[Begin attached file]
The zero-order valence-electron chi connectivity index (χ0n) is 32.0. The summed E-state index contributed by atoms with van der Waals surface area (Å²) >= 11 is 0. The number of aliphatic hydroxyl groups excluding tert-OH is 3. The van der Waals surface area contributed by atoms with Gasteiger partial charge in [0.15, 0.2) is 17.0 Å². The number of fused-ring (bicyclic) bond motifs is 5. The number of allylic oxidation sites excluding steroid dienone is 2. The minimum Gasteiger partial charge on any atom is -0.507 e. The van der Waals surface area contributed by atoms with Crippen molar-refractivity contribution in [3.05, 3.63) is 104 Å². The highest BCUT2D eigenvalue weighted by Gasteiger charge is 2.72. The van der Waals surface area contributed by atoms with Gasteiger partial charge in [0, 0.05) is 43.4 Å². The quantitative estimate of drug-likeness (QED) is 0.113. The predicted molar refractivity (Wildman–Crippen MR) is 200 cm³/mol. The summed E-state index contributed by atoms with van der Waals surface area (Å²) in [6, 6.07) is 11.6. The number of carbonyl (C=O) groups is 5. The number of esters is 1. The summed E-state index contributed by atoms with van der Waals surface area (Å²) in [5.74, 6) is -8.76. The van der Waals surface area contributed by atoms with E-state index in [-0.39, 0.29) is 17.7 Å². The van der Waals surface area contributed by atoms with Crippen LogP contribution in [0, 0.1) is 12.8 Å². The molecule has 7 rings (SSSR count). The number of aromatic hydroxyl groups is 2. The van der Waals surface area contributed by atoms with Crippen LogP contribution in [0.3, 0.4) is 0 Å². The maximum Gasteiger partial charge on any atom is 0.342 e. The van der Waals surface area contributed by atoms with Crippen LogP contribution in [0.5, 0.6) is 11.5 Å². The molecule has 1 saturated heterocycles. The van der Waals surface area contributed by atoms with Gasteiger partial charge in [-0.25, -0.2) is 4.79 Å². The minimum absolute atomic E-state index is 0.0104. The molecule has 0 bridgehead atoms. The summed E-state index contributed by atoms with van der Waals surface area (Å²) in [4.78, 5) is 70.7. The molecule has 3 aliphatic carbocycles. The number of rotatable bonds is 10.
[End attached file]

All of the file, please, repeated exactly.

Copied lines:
The zero-order valence-electron chi connectivity index (χ0n) is 32.0. The summed E-state index contributed by atoms with van der Waals surface area (Å²) >= 11 is 0. The number of aliphatic hydroxyl groups excluding tert-OH is 3. The van der Waals surface area contributed by atoms with Gasteiger partial charge in [0.15, 0.2) is 17.0 Å². The number of fused-ring (bicyclic) bond motifs is 5. The number of allylic oxidation sites excluding steroid dienone is 2. The minimum Gasteiger partial charge on any atom is -0.507 e. The van der Waals surface area contributed by atoms with Crippen molar-refractivity contribution in [3.05, 3.63) is 104 Å². The highest BCUT2D eigenvalue weighted by Gasteiger charge is 2.72. The van der Waals surface area contributed by atoms with Gasteiger partial charge in [0, 0.05) is 43.4 Å². The quantitative estimate of drug-likeness (QED) is 0.113. The predicted molar refractivity (Wildman–Crippen MR) is 200 cm³/mol. The summed E-state index contributed by atoms with van der Waals surface area (Å²) in [6, 6.07) is 11.6. The number of carbonyl (C=O) groups is 5. The number of esters is 1. The summed E-state index contributed by atoms with van der Waals surface area (Å²) in [5.74, 6) is -8.76. The van der Waals surface area contributed by atoms with E-state index in [-0.39, 0.29) is 17.7 Å². The van der Waals surface area contributed by atoms with Crippen LogP contribution in [0, 0.1) is 12.8 Å². The molecule has 7 rings (SSSR count). The number of aromatic hydroxyl groups is 2. The van der Waals surface area contributed by atoms with Crippen LogP contribution in [0.3, 0.4) is 0 Å². The maximum Gasteiger partial charge on any atom is 0.342 e. The van der Waals surface area contributed by atoms with Crippen LogP contribution in [0.5, 0.6) is 11.5 Å². The molecule has 1 saturated heterocycles. The van der Waals surface area contributed by atoms with Gasteiger partial charge in [-0.25, -0.2) is 4.79 Å². The minimum absolute atomic E-state index is 0.0104. The molecule has 0 bridgehead atoms. The summed E-state index contributed by atoms with van der Waals surface area (Å²) in [4.78, 5) is 70.7. The molecule has 3 aliphatic carbocycles. The number of rotatable bonds is 10.